Not every client is your ideal client. In fact, some clients are downright toxic. They sap your energy, undermine your brand, waste your time, keep you too busy to take on better clients, send your staff running for the hills and send you running for the Valium. In spite of the revenue toxic clients may bring in, I can think of at least nine reasons to fire them.
- The client acts unethically, or demands unethical behavior on your part. All we have, in the end, is our reputation – with others and with ourselves. When we act out of alignment with our values and ethics, or support those who do so, we are out of integrity. When we are out of integrity, we are less effective and more stressed.
- You don’t like the client. This one doesn’t show up on most lists like this, but it’s crucial to me. One of the advantages of owning my own business is that I can choose with whom I will do business. I don’t have to work with a jerk if I don’t want to. Why give up that hard-won freedom? Why spend time with a client I don’t like?
- Other people tell you the client – or prospective client – is a jerk. Many of us, me included, are convinced that we know better than the rest of the world. That’s what gives us the confidence to get up in the morning and go at it one more time. But when several of your trusted friends and colleagues are telling you that your client is a jerk, listen. They are probably right. Unless you thrive on serving jerks, run for the hills.
- Your client expects miracles. Sometimes clients have unrealistic expectations of us and of what we can deliver. Sometimes, we are complicit in that, afraid to let the client see we are anything less than perfect at what we do. We bear the responsibility for clarifying what we can do. However, when we have been very clear about that and the client still expects us to perform miracles, it’s better to bow out gracefully. The alternative is to attempt a miracle, fail, disappoint the client, and create a negative reference.
- The client abuses you or your staff. No fee, no matter how big, justifies an abusive client. If your client yells at you, lies to you, makes unreasonable demands on your time and talent, then fire that client. If your client treats your staff this way, fire the client.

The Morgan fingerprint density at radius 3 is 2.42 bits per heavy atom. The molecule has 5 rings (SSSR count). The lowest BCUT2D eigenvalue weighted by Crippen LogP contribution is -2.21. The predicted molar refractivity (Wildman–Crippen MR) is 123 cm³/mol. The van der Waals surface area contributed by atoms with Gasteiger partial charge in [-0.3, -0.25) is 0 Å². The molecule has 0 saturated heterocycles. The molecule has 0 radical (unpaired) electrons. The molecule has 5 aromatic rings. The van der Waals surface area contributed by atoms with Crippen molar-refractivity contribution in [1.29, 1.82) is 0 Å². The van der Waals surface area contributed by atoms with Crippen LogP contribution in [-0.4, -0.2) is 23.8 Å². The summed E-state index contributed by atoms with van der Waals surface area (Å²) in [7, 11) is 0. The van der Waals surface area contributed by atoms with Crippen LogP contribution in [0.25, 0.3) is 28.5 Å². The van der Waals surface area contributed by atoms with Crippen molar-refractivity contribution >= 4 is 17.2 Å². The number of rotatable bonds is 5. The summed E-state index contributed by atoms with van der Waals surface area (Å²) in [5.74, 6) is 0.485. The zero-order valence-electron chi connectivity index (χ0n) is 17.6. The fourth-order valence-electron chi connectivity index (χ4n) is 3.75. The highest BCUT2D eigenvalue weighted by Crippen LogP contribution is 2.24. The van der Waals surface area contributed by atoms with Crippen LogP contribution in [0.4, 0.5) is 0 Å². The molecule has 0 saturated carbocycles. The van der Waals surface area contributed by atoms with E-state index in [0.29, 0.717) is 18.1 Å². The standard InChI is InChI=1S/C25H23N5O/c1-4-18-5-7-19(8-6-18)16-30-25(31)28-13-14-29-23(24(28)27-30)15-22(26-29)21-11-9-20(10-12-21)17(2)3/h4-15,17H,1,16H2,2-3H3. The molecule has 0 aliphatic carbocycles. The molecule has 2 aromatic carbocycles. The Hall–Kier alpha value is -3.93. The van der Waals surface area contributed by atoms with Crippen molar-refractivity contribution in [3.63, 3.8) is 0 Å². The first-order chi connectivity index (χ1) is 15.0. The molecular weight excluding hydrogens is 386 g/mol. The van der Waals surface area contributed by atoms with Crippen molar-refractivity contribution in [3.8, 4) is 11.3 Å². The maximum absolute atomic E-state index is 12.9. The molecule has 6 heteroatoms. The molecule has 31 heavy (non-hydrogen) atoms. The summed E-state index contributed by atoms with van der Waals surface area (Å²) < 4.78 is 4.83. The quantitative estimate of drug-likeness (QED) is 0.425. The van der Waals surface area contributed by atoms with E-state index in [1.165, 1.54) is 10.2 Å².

- The client undermines you. Professional services engagements (coaching, consulting, legal services, accounting, financial planning, real estate sales, and so on) are partnerships between the provider (you) and the client. A mutually supportive and collaborative relationship builds far more value than one that is all one-way. And if the client is actively undermining you, it’s even worse.
- The client constantly tries to get you to lower your price. This is a hard one for many consultants, especially those who are still building their practice. The temptation is to give in, just to get the business. But be careful. Yes, it’s hard to know exactly what to charge professional services clients. And sometimes we’ll get it wrong and ask for too much. But once you have found the fee level that works for you and for most clients, hold firm. Avoid the client who wants the same service you give to others, and wants it for much less money. Let them walk, and find more of those high paying clients.
- The client doesn’t pay on time, or doesn’t pay until after several reminders from you. For me, this one goes back to reason #1. It’s simply unethical to delay payment for your services. On top of that, it’s a form of abuse (#5) and undermines your ability to do a great job (#6). Don’t waste time with late-paying clients. Have a clear late policy in your agreements, and follow the policy to the letter. Don’t provide more services to a late-paying client, in the hope that will encourage payment. It won’t. Instead, it rewards bad behavior and encourages more late payment. Stop serving the client and demand payment. Send the client to collection if you need to.
- The client fails to keep commitments, including appointments scheduled with you. In a collaborative, professional services relationship, you don’t do all the work. The client has work to do, too. When the client fails to keep commitments, it makes more work for you. When the client cancels appointments at the last minute, you lose the opportunity to use that hour for another client. Don’t let clients abuse you in this way. When a client continually misses commitments, it’s time to walk.